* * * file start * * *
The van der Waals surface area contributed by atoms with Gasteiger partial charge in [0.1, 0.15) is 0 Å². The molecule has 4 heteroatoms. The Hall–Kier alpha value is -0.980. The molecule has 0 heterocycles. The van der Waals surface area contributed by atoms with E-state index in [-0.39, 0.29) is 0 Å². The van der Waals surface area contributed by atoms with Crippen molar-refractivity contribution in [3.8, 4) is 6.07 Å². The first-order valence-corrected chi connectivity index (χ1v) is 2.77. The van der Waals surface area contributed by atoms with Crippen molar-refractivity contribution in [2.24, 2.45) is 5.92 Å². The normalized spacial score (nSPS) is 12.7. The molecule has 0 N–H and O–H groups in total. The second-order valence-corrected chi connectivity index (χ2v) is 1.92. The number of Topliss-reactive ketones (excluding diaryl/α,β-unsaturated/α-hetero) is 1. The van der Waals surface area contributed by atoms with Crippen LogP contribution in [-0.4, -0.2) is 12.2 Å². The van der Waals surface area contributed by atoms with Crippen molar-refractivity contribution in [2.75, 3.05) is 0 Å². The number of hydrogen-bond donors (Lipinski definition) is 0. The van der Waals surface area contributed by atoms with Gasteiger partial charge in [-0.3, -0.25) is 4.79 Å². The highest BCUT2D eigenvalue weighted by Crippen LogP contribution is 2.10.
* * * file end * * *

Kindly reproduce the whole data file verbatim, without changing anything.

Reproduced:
The van der Waals surface area contributed by atoms with Gasteiger partial charge in [0.1, 0.15) is 0 Å². The molecule has 4 heteroatoms. The Hall–Kier alpha value is -0.980. The molecule has 0 heterocycles. The van der Waals surface area contributed by atoms with E-state index in [-0.39, 0.29) is 0 Å². The van der Waals surface area contributed by atoms with Crippen molar-refractivity contribution in [3.8, 4) is 6.07 Å². The first-order valence-corrected chi connectivity index (χ1v) is 2.77. The van der Waals surface area contributed by atoms with Crippen molar-refractivity contribution in [2.24, 2.45) is 5.92 Å². The normalized spacial score (nSPS) is 12.7. The molecule has 0 N–H and O–H groups in total. The second-order valence-corrected chi connectivity index (χ2v) is 1.92. The number of Topliss-reactive ketones (excluding diaryl/α,β-unsaturated/α-hetero) is 1. The van der Waals surface area contributed by atoms with Crippen LogP contribution in [-0.4, -0.2) is 12.2 Å². The van der Waals surface area contributed by atoms with Crippen molar-refractivity contribution in [2.75, 3.05) is 0 Å². The number of hydrogen-bond donors (Lipinski definition) is 0. The van der Waals surface area contributed by atoms with Gasteiger partial charge in [-0.3, -0.25) is 4.79 Å². The highest BCUT2D eigenvalue weighted by Crippen LogP contribution is 2.10.